Thailand, parting thoughts

This is going to be my last post about Thailand…parting thoughts…general observations and comparisons..

Really, though, comparing the culture in Thailand to that of the US is like comparing apples to oranges. We are all fruity in different ways. Seriously though…there are so many ways that I wish we were more like Thailand, and other ways I am glad we are not..

I had a hard time with the young Thai girls with braces in the clubs. Technically, there is no pimp in prostitution there. If a customer would like to borrow a girl for awhile, he needs to pay the club owner a ‘fee’ to take an employee from their work shift. It bothered me to see young girls in this position.

In America I think most prostitutes would fall into the category of drug addict or runaway. In their culture, they view it as a girl (or lady boy) providing a service. A lot of these young folks take the money they make and send it home to support their families. I could never accept money from my children that was made in that way, but I also was never in a position that I had to.

Our tour guide gives some of his paycheck to his elderly father. The father spends a lot of the money on the lottery. Again, that would not fly in America.

The Thai people also think that putting a parent in a nursing home is a big no-no. The Thai people are very family oriented. Divorce is not common. There seems to be a cohesion of the family unit that is quite lacking in America.

The people dressed and acted very similarly to one another. The school children wore uniforms. The men and women dressed very plainly and modestly by our standards. Most wore monochromatic light colored clothes, not bright clothing with wording. They didn’t have dyed or crazy hairstyles. The women didn’t have tattoos nor shaved hair. They didn’t have gauges or seem big on piercings. Even the prostitutes looked very similar to each other. In America, we take individuality to the extreme.

The culture is very peaceful and relaxed. The people are not at all rude, hurried, or unfriendly. I suppose it is a little easier to deal with life if you strongly believe in karma or that someone you don’t like will come back in the next life as an insect. I personally think that Christians could learn a lot from the Buddhists in how to get along with each other. Here we squabble and fight over ever little issue. How are we going to handle an eternity in heaven together?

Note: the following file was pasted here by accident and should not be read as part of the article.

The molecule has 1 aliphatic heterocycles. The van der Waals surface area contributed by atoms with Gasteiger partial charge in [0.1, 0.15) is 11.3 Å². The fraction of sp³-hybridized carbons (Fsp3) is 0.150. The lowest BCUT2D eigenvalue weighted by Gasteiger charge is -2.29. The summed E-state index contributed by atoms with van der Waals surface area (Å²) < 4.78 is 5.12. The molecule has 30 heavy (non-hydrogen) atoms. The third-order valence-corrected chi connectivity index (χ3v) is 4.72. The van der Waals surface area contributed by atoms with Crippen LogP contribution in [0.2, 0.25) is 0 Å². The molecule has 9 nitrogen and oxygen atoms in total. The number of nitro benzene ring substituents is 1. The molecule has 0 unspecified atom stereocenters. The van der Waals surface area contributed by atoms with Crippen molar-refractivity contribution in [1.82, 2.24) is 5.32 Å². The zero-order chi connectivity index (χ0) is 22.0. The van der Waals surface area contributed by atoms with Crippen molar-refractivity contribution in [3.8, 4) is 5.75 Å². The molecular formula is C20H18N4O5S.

The people of Thailand did not generally beg for money. They took pride in bargaining and selling their wares at the market.

In Thailand, if people talk negatively about the king, they could face incarceration. I love the freedom of speech. But, geez, don’t Americans take it too far sometimes?? All we hear is fighting about religion, politics, and practically everything really. There is no respect anymore for someone that has a different opinion and yet we tout ourselves as being tolerant. We try to teach our children to respect authority, yet we dis people left and right. Enough already.

I think all schoolchildren should see what life it like in another country. Heck, maybe everyone should travel. Not only did I get the opportunity to see another culture, but I got the chance to see my own beliefs and culture differently. It enriched my thinking. I learned something about someone else and myself in the process.

Some of the things I thought were important really don’t seem all that important anymore. I don’t even care if the toilet paper faces up or down anymore. I am now happy to have toilet paper. I have a new appreciation of western bathrooms, even the crappiest ones.


The restrooms in Thailand were quite different from ours. The hotel rooms had a regular toilet with what looked like a kitchen hose sprayer next to it. How were we even supposed to use it? We were a day into the tour when I experienced the first bathroom without toilet paper. I started carrying some around with me after that.

This was a public bathroom that we stopped at. I really didn’t even know what I was supposed to do. Plus there wasn’t any soap to wash your hands with. The public school bathroom was very similar. The western bathrooms there were tiny in comparison to ours. We had to pay at times to use the restroom. One of the perks of paying for the bathroom at the floating market was free internet. Seriously? The bathroom wasn’t wonderful enough that I wanted to hang around for the internet.

What a fascinating place and culture. I’m sad that our journey has come to an end. But I have a lot of pictures, all 750 of them, to remind me of our travels.

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